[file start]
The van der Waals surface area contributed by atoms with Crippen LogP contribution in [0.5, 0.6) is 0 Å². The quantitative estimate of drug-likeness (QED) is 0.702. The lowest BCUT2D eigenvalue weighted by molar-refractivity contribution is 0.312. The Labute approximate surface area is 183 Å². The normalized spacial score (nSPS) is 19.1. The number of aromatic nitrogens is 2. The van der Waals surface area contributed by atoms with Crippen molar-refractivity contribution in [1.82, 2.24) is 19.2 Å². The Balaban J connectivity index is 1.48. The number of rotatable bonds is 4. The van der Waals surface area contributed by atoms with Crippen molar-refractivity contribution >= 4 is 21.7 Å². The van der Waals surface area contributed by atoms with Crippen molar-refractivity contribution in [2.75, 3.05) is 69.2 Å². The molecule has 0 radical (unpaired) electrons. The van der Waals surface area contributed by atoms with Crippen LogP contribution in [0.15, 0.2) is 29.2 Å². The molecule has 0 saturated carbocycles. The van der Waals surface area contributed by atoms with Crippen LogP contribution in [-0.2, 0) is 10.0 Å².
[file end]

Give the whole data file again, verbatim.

The van der Waals surface area contributed by atoms with Crippen LogP contribution in [0.5, 0.6) is 0 Å². The quantitative estimate of drug-likeness (QED) is 0.702. The lowest BCUT2D eigenvalue weighted by molar-refractivity contribution is 0.312. The Labute approximate surface area is 183 Å². The normalized spacial score (nSPS) is 19.1. The number of aromatic nitrogens is 2. The van der Waals surface area contributed by atoms with Crippen molar-refractivity contribution in [1.82, 2.24) is 19.2 Å². The Balaban J connectivity index is 1.48. The number of rotatable bonds is 4. The van der Waals surface area contributed by atoms with Crippen molar-refractivity contribution >= 4 is 21.7 Å². The van der Waals surface area contributed by atoms with Crippen molar-refractivity contribution in [2.75, 3.05) is 69.2 Å². The molecule has 0 radical (unpaired) electrons. The van der Waals surface area contributed by atoms with Crippen LogP contribution in [0.15, 0.2) is 29.2 Å². The molecule has 0 saturated carbocycles. The van der Waals surface area contributed by atoms with Crippen LogP contribution in [-0.2, 0) is 10.0 Å².